"It starts with having empathy and a shared understanding for the lived experience of others, but it must evolve to intentional action, in our company and in our communities," Nadella said.

On Thursday Microsoft did say it will stop selling facial recognition technology to US police departments, following moves from Amazon and IBM.

In its email response to CNN Business, Microsoft didn't comment on how it plans to respond to its employees' letter.

As it stands, many businesses are showing broad public support for the Black Lives Matter movement, but they are avoiding taking a stand on specific policy initiatives that would help the movement accomplish its goals.

On Monday, the US Chamber of Commerce, a powerful lobbying group that represents 3 million businesses, sent a letter to Congress calling on federal lawmakers to enact policing reforms before Labor Day.

But the US Chamber did not make any specific policy recommendations in its letter. It also declined to comment to CNN Business when asked about the issue of defunding police.

"We won't pretend to suggest that we know exactly how policy ought to be changed to make an impact," the group's executive vice president and chief policy officer Neil Bradley wrote in the letter to Congress. "What we do know is that while no single law can solve our problems, changes in policy can make a difference."

In Minneapolis, where Floyd was killed by a police officer late last month, the city's police chief on Wednesday said his department would withdraw from contract negotiations with the police union -- a move supported by Black Lives Matter and other civil rights activists. The city's chamber of commerce didn't have an immediate response to the decision.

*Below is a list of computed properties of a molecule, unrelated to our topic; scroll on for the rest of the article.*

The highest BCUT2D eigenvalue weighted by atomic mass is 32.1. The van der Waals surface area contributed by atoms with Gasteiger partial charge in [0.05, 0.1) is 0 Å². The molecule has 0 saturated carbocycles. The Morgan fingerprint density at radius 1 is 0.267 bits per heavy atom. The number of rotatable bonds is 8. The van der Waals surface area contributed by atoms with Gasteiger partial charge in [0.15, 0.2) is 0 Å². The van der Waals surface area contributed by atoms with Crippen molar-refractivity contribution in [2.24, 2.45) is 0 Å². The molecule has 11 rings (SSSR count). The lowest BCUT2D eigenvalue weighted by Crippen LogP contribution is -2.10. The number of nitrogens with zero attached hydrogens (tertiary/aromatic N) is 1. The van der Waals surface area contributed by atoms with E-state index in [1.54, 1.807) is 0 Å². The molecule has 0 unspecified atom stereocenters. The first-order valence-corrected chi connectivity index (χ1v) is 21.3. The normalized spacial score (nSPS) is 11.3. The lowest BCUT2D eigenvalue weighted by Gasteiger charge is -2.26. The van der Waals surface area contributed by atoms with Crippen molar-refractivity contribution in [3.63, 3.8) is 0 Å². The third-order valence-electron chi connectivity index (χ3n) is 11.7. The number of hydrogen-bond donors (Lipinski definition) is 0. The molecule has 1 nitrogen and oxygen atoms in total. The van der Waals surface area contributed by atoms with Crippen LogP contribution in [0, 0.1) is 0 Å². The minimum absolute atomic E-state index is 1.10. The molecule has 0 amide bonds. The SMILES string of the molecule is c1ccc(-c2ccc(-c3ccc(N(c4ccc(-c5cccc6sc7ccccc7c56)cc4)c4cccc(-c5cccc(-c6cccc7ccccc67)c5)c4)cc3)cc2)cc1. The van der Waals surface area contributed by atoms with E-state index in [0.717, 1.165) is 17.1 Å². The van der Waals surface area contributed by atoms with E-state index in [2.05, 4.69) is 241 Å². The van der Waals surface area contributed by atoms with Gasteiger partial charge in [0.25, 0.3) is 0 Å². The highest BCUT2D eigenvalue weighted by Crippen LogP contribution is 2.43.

In New York, the Greater New York Chamber of Commerce said it supports both police reform efforts and the Black Lives Matter movement in the group's first statement on the matter since the murder of George Floyd.

More than a week after the Greater New York Chamber of Commerce's president and CEO called for sending in the National Guard to support the NYPD during riots and looting, other chamber leaders are now taking a different tack.

"We are 100% in support of Black Lives Matter," board member Terrance Holliday told CNN Business. "I can't comment about police defunding. I know it's a topic that everybody's talking about. At some point and time folks are going to weigh in."

Greater New York Chamber executive director Helana Natt said she supports diverting resources from policing to other city agencies, but she doesn't support getting rid of the police department.

"You can't disband the police until you have a backup system," Natt said. "You disband police and there's mayhem. And it makes it even worse with the looting and you won't have people relocating into New York City and the economy will tank because of that."

For now, the business world's view on defunding police appears to mirror that of the general public. A YouGov/Yahoo News poll conducted May 29-30 found 70% of Americans now support reforming police departments, but only 35% support reducing police force funding.

Black business leaders may also be conflicted about defunding police.

J. Averi Frost, 34, executive director of the Central Ohio African American Chamber of Commerce, a black business advocacy group, said her members have voiced support for recent protests, even though some of their businesses were damaged or looted by rioters.